France Begins Action Against Le Pen for Racist Incitement

The Justice Ministry announced Tuesday that legal proceedings have begun against Jean-Marie Le Pen, leader of the extreme right-wing National Front.

An investigating magistrate formally charged him on March 22 with “incitement to racial hatred” and insulting a Cabinet minister.

Le Pen is expected to stand trial before the end of the year and if convicted will face a one-year prison sentence and a fine of about $55,000.

The European Parliament in Strasbourg lifted Le Pen’s immunity by a 91-18 vote in December 1989.

His National Front, which polled 15 percent of the popular vote in the first round of the French presidential elections in June 1988, campaigns against foreign workers in France, mainly Arabs from North Africa.

Although Le Pen claims he is not anti-Semitic, he has made frequent public statements denying the Holocaust occurred.

The criminal charges against him stem from his allegations in 1988 that there was an “international Jewish conspiracy” to change France’s political system and social climate.

He made that remark after being rebuked in September 1988 for a ghoulish pun on the surname of Michel Durafour, who had just been named minister of public service in the Socialist government of President Francois Mitterrand.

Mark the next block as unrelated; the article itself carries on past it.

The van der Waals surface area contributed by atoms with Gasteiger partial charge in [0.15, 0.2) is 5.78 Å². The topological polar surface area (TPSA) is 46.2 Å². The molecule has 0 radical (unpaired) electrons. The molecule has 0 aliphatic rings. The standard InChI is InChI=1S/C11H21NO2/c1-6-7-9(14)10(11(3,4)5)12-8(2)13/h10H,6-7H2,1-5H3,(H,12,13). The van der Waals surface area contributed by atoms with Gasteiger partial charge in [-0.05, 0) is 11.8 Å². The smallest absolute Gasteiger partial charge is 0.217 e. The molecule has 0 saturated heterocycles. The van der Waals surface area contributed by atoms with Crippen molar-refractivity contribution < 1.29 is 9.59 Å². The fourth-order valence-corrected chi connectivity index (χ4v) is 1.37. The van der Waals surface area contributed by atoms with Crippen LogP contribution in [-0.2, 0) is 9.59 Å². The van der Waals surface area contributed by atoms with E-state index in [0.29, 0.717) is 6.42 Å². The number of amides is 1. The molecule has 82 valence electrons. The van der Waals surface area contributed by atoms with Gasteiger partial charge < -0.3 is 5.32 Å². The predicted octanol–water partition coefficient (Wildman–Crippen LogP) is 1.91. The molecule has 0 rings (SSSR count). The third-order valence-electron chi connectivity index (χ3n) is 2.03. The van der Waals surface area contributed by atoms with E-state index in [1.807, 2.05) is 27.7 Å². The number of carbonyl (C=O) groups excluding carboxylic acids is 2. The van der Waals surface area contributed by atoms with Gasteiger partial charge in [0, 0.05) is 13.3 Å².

“Four” is a French word for oven or crematorium.

While French Jews welcomed the announcement that Le Pen will be prosecuted, leading sociologists quoted in Le Monde on Tuesday cautioned that his trial could boomerang.

His prestige could be enhanced if he is acquitted and, if convicted, he could play the role of martyr, they said.

Jews meanwhile actively protested the visit to Lyon on Monday of Le Pen’s West German counterpart, Franz Schoenhuber.

The former Waffen SS officer, who heads West Germany’s extreme right-wing Republican Party, went to Lyon at the invitation of the National Front. He was confronted by some 300 demonstrators led by Lyon Chief Rabbi Richard Wertenschlag and prevented from reaching the center of town.

Mayor Michel Noir of Lyon refused to lease a city-owned building to the National Front for a reception for Schoenhuber.

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